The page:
- Avoid manufactured solutions that grow exponentially in time to avoid confusion with numerical instability.
As emphasized in # 4 we often have to use the free constants in our manufactured solution to bound the derivatives in the domain. For chaotic systems we’ll need to use not only the free constants, but the initial conditions as well, to achieve another end: ensure that the chosen solution is in the convergent region at all times. This is a sufficient but not necessary condition for the source term to be in the basin of entrainment. When the source term is in the basin of entrainment then we can expect to be able to verify the ordered convergence of our implementation as we would in the non-chaotic case. Otherwises we can expect the truncation error to eventually lead to an arbitrarily large departure from the manufactured solution. This terminology comes from the nonlinear dynamics and control literature  . A worked example for the Lorenz ’63 system showing the boundary of the convergent region is in Chapter 6 of .
The convergent region is defined by the region of phase space for which the eigenvalues of the system Jacobian has negative real parts. As in any other application of the MMS, we start by choosing some convenient solution consistent with the desiderata enumerated above. Trigonometric functions are convenient in this case:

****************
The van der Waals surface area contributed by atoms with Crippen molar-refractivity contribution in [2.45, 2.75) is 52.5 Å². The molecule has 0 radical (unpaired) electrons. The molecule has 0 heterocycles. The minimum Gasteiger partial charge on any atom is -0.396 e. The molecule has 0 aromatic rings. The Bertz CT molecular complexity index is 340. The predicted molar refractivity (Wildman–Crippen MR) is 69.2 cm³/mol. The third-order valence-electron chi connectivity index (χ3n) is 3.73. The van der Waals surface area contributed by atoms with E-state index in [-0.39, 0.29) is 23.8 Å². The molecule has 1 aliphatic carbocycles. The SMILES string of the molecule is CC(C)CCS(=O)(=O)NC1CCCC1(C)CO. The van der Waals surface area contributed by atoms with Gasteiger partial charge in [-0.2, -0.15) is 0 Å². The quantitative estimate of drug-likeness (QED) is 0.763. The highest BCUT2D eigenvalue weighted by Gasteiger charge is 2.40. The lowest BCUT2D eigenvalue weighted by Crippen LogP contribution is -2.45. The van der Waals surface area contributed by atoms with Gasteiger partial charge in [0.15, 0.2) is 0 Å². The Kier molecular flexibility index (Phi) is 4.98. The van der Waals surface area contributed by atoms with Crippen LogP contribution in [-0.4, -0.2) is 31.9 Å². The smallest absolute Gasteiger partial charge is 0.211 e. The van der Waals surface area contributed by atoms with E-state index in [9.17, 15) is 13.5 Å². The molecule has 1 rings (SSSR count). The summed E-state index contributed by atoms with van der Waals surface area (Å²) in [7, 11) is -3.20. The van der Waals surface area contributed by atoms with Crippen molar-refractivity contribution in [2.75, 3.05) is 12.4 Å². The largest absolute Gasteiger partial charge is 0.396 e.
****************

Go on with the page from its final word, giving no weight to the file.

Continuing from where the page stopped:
Now we need the Jacobian of the system (and then its eigenvalues), since our governing equations are definied in Maxima, that is easy enough:
we can select a useful IC/amplitude for our manufactured solutions */
sys_eqns : [eqn_1, eqn_2, eqn_3] $
J_cr : zeromatrix(3,3) $
for j : 1 thru 3 do
( for i : 1 thru 3 do
J_cr[i,j] : diff(rhs(sys_eqns[i]), unknowns[j])
[J_cr_eigvals, J_cr_eigmult] : eigenvalues(J_cr) $
J_cr_eigvals : fullratsimp(J_cr_eigvals) $ $
As before these expressions are output in Fortran90 format for compilation. Here are the eigenvalues in the complex plane for bx = 1.0, by = -1.0, bz = 10.0.
We can immediately see the problem from Figure 1: our manufactured solution is in the region of phase space where one of the Jacobian’s eigenvalues has a positive real part. We can adjust the initial conditions of our solution to get all of our eigenvalues on the left half-plane.
Being limited to only certain portions of the phase space for conducting verification is fine, because a single well-designed manufactured solution verifies the correctness of the entire implementation (as long as all of the terms are activated). This is the same reason that it is often emphasized in the V&V literature that there is no need for the manufactured solution to be physically meaningful.
 Jackson, E.A., “Controls of dynamic flows with attractors,” Physics Review A, Vol. 44, Is. 8, 1991.
 Wu, W., “Analytical and Numerical Methods Applied to Nonlinear Vessel Dynamics and Code Verification for Chaotic Systems,” Disertation, Virginia Polytechnic Institute and State University, Dec, 2009.